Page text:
Amstel AR van (ed); Albers RAW; Kroeze C; Matthijsen AJCM; Olivier JGJ; Spakman J (Rijksinstituut voor Volksgezondheid en Milieu RIVM, 1994-09-30)
The United Nations Framework Convention on Climate Change (UNFCCC) was ratified by the Netherlands in December 1993. One of the obligations is to provide a National Communication on greenhouse gas emissions, projections and programmes to reduce these emissions. This background report was written at the request of the Dutch Ministry of Housing, Physical Planning and Environment as a background report for the first Dutch National Communication for the Framework Convention on Climate Change. It documents the methodologies, both for estimating greenhouse gas emissions and sinks, and for projections. For the most important greenhouse gases, it gives estimates for 1980, 1985, 1990, 1991 and 1992, and projections of possible future emissions in 2000 and 2010 under two scenarios. The short-term aim of the Convention is stabilization of emissions between 1990 and 2000. Therefore 1990 was chosen as the base year for emission estimation and 2000 as the base year for evaluation. Emissions were estimated using internationally agreed IPCC methodology as well as methodology used in the Netherlands. The differences between the methods are explicitly explained. Carbon dioxide emissions were estimated with and without a temperature correction. The original Dutch policy method estimates emissions including feedstock use. For methane and nitrous oxide emissions, Dutch emission factors were applied instead of IPCC defaults. As more sources were found for nitrous oxide in the Netherlands, the Dutch emission was higher than when strictly applying IPCC methodology.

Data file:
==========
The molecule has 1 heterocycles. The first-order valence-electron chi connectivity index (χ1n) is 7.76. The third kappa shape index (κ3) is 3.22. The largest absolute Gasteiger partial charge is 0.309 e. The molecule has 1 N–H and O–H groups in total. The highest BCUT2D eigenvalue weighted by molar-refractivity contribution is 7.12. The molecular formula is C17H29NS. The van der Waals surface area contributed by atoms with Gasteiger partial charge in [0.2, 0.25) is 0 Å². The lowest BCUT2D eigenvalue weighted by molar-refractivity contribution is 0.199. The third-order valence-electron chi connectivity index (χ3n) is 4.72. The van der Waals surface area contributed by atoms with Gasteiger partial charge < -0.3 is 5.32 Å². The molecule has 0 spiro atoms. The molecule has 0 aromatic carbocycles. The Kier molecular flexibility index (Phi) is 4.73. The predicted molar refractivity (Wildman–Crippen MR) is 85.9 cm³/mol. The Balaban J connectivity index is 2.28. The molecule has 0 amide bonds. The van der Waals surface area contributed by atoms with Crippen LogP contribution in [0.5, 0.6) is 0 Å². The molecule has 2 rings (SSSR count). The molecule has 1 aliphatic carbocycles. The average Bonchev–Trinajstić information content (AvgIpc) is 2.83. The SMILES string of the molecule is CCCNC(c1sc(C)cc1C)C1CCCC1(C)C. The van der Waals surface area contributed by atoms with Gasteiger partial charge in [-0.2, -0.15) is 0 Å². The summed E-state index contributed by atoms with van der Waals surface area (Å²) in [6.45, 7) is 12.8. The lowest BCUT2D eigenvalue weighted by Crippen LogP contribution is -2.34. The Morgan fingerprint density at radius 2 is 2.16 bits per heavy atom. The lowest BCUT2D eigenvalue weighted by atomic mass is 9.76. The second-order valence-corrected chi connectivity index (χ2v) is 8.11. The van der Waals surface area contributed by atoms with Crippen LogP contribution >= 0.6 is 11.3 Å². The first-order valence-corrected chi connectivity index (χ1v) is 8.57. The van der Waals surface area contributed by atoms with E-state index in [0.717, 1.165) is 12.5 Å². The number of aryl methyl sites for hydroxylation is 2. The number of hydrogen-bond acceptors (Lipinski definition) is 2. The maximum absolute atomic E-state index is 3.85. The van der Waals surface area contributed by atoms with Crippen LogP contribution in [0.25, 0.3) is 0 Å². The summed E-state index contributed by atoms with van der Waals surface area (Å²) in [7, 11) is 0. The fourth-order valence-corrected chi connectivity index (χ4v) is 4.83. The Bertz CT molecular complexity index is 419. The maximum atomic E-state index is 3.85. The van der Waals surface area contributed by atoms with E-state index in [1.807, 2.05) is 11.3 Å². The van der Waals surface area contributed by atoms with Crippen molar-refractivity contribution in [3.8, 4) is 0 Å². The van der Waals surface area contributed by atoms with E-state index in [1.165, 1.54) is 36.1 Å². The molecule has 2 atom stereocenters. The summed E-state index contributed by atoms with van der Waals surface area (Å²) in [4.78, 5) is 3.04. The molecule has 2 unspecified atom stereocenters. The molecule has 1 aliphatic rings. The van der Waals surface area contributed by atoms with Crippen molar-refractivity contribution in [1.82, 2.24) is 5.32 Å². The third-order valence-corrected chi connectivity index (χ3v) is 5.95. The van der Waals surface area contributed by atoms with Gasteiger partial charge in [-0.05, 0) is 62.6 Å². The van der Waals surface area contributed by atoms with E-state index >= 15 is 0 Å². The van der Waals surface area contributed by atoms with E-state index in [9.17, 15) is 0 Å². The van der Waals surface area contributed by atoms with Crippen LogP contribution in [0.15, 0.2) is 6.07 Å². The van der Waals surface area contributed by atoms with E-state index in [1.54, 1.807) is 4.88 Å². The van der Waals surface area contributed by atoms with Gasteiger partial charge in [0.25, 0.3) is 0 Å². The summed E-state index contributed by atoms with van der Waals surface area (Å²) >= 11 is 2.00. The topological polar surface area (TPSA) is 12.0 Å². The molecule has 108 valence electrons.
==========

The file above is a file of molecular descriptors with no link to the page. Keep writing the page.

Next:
Rood GA; Wilde PGM de; Aalbers TG (Rijksinstituut voor Volksgezondheid en Milieu RIVM, 1995-03-31)